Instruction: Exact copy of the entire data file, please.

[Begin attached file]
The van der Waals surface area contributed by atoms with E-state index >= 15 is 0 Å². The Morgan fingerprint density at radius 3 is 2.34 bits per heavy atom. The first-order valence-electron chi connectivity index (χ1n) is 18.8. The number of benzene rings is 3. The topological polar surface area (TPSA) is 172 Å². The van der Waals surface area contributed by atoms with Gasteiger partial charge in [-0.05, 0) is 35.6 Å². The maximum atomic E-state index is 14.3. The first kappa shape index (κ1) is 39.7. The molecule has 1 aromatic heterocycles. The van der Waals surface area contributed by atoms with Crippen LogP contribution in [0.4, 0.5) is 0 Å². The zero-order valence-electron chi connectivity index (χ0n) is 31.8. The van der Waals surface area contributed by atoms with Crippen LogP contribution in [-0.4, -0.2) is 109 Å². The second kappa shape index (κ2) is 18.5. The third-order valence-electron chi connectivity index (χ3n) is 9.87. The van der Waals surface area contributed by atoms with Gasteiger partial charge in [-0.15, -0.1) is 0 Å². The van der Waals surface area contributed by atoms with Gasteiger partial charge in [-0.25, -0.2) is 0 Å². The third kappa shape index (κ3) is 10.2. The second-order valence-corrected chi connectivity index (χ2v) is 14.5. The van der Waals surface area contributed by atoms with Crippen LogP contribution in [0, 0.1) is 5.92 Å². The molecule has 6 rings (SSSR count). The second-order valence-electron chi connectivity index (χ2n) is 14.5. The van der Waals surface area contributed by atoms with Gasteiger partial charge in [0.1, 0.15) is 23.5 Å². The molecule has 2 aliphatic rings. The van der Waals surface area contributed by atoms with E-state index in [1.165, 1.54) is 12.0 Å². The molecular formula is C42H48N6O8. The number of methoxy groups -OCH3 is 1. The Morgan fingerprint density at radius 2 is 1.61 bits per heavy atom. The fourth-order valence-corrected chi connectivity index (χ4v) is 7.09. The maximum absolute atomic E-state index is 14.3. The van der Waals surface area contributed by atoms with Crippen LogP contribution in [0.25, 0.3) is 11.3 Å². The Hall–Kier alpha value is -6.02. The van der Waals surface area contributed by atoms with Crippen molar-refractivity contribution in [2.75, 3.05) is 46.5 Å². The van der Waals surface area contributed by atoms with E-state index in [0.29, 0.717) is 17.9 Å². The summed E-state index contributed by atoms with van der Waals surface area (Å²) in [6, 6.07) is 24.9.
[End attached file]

The van der Waals surface area contributed by atoms with E-state index >= 15 is 0 Å². The Morgan fingerprint density at radius 3 is 2.34 bits per heavy atom. The first-order valence-electron chi connectivity index (χ1n) is 18.8. The number of benzene rings is 3. The topological polar surface area (TPSA) is 172 Å². The van der Waals surface area contributed by atoms with Gasteiger partial charge in [-0.05, 0) is 35.6 Å². The maximum atomic E-state index is 14.3. The first kappa shape index (κ1) is 39.7. The molecule has 1 aromatic heterocycles. The van der Waals surface area contributed by atoms with Crippen LogP contribution in [0.4, 0.5) is 0 Å². The zero-order valence-electron chi connectivity index (χ0n) is 31.8. The van der Waals surface area contributed by atoms with Crippen LogP contribution in [-0.4, -0.2) is 109 Å². The second kappa shape index (κ2) is 18.5. The third-order valence-electron chi connectivity index (χ3n) is 9.87. The van der Waals surface area contributed by atoms with Gasteiger partial charge in [-0.15, -0.1) is 0 Å². The van der Waals surface area contributed by atoms with Gasteiger partial charge in [-0.25, -0.2) is 0 Å². The third kappa shape index (κ3) is 10.2. The second-order valence-corrected chi connectivity index (χ2v) is 14.5. The van der Waals surface area contributed by atoms with Crippen LogP contribution in [0, 0.1) is 5.92 Å². The molecule has 6 rings (SSSR count). The second-order valence-electron chi connectivity index (χ2n) is 14.5. The van der Waals surface area contributed by atoms with Gasteiger partial charge in [0.1, 0.15) is 23.5 Å². The molecule has 2 aliphatic rings. The van der Waals surface area contributed by atoms with E-state index in [1.165, 1.54) is 12.0 Å². The molecular formula is C42H48N6O8. The number of methoxy groups -OCH3 is 1. The Morgan fingerprint density at radius 2 is 1.61 bits per heavy atom. The fourth-order valence-corrected chi connectivity index (χ4v) is 7.09. The maximum absolute atomic E-state index is 14.3. The van der Waals surface area contributed by atoms with Crippen LogP contribution in [0.25, 0.3) is 11.3 Å². The Hall–Kier alpha value is -6.02. The van der Waals surface area contributed by atoms with Crippen molar-refractivity contribution in [2.75, 3.05) is 46.5 Å². The van der Waals surface area contributed by atoms with E-state index in [0.29, 0.717) is 17.9 Å². The summed E-state index contributed by atoms with van der Waals surface area (Å²) in [6, 6.07) is 24.9.